Paul Merton Looks at Alfred Hitchcock
Documentary in which Paul Merton explores Alfred Hitchcock's early British films, using clips and archive interviews with Hitchcock and those who worked with him.
Documentary in which Paul Merton explores Alfred Hitchcock's early British films.
These moody features - some silents such as The Lodger and others talkies like Blackmail - provided the essential cinematic DNA for his rise to prominence as Hollywood's 'master of suspense'.
Merton sees Hitchcock as a man immersed in the visual language of cinema, who understood how to use camera movement and lighting for dramatic effect. For Hitchcock, heavily influenced by the German expressionist cinema, the pictures would always be more important than the dialogue.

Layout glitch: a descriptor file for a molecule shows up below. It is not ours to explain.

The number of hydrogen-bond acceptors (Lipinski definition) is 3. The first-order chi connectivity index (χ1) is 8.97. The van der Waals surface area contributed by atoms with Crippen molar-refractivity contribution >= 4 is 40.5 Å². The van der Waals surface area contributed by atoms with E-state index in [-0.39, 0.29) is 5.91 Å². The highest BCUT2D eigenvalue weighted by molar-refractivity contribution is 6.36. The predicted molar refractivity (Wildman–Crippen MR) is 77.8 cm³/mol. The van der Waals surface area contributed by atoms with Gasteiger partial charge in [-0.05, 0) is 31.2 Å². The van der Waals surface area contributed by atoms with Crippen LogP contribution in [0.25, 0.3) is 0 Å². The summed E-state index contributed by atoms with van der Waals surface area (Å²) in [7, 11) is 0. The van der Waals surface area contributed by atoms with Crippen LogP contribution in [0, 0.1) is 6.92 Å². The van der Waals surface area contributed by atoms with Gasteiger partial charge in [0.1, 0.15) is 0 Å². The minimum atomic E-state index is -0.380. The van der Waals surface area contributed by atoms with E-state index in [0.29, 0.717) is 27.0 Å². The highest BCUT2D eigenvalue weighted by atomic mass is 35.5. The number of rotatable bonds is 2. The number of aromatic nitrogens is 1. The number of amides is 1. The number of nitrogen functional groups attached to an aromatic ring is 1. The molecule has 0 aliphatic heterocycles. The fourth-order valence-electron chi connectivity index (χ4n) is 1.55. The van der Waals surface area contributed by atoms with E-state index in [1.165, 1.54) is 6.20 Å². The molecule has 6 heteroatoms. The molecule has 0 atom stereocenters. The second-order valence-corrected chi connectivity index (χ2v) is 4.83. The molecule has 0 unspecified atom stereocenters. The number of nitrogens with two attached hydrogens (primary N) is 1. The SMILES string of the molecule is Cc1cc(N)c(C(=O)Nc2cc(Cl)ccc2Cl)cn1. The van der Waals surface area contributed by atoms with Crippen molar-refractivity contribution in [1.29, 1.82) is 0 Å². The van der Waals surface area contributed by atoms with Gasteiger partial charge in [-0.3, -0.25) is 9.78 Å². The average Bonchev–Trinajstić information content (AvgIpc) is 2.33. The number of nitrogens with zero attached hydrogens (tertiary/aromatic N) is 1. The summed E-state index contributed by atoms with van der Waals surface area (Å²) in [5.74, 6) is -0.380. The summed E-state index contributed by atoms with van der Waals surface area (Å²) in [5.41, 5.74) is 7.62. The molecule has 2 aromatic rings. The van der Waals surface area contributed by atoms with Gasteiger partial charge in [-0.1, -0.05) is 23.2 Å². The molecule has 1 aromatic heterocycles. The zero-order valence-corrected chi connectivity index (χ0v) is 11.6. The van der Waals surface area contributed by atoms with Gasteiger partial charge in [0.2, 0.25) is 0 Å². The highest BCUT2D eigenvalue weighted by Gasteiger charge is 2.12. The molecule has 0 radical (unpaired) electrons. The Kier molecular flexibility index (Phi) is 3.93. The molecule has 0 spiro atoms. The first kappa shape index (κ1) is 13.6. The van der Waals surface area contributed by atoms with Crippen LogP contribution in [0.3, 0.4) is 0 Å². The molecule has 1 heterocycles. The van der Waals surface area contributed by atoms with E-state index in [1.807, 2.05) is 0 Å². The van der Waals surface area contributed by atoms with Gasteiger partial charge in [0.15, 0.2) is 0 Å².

Using clips and previously unseen archive interviews with Hitchcock, Merton weaves together a playful narrative of the director's early career and macabre world, revealing a man with a great sense of humour.
He talks to those who knew and worked with Hitchcock, including actress Anna Massey, director Roy Ward Baker, Hitchcock's official biographer John Russell Taylor and the great cinematographer Gil Taylor, the latter about working on two Hitchcock films at either end of his career - Number Seventeen in 1932 and Frenzy in 1972.
|Executive Producer||Michael Poole|